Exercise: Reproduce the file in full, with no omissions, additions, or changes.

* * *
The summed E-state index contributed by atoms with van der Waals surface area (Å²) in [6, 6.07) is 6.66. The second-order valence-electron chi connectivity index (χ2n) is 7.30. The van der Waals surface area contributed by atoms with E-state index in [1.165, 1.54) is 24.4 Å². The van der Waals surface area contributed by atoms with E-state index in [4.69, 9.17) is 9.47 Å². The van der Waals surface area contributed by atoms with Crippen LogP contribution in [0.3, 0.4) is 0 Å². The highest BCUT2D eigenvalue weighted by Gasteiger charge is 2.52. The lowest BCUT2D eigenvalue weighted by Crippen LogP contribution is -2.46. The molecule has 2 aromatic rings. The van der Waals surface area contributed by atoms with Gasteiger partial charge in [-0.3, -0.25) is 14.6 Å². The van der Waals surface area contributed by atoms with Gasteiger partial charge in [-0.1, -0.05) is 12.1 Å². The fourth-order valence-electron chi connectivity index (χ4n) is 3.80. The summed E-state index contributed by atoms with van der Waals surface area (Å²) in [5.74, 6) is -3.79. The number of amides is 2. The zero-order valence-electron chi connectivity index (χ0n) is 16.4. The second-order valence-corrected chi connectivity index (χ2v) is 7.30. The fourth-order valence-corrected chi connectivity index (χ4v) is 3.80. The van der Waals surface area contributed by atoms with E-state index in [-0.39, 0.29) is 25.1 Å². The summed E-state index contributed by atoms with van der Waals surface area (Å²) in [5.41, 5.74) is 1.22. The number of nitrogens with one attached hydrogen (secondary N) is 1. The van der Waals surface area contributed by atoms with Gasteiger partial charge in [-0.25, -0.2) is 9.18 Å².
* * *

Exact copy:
The summed E-state index contributed by atoms with van der Waals surface area (Å²) in [6, 6.07) is 6.66. The second-order valence-electron chi connectivity index (χ2n) is 7.30. The van der Waals surface area contributed by atoms with E-state index in [1.165, 1.54) is 24.4 Å². The van der Waals surface area contributed by atoms with E-state index in [4.69, 9.17) is 9.47 Å². The van der Waals surface area contributed by atoms with Crippen LogP contribution in [0.3, 0.4) is 0 Å². The highest BCUT2D eigenvalue weighted by Gasteiger charge is 2.52. The lowest BCUT2D eigenvalue weighted by Crippen LogP contribution is -2.46. The molecule has 2 aromatic rings. The van der Waals surface area contributed by atoms with Gasteiger partial charge in [-0.3, -0.25) is 14.6 Å². The van der Waals surface area contributed by atoms with Gasteiger partial charge in [-0.1, -0.05) is 12.1 Å². The fourth-order valence-electron chi connectivity index (χ4n) is 3.80. The summed E-state index contributed by atoms with van der Waals surface area (Å²) in [5.74, 6) is -3.79. The number of amides is 2. The zero-order valence-electron chi connectivity index (χ0n) is 16.4. The second-order valence-corrected chi connectivity index (χ2v) is 7.30. The fourth-order valence-corrected chi connectivity index (χ4v) is 3.80. The van der Waals surface area contributed by atoms with E-state index in [-0.39, 0.29) is 25.1 Å². The summed E-state index contributed by atoms with van der Waals surface area (Å²) in [5.41, 5.74) is 1.22. The number of nitrogens with one attached hydrogen (secondary N) is 1. The van der Waals surface area contributed by atoms with Gasteiger partial charge in [-0.25, -0.2) is 9.18 Å².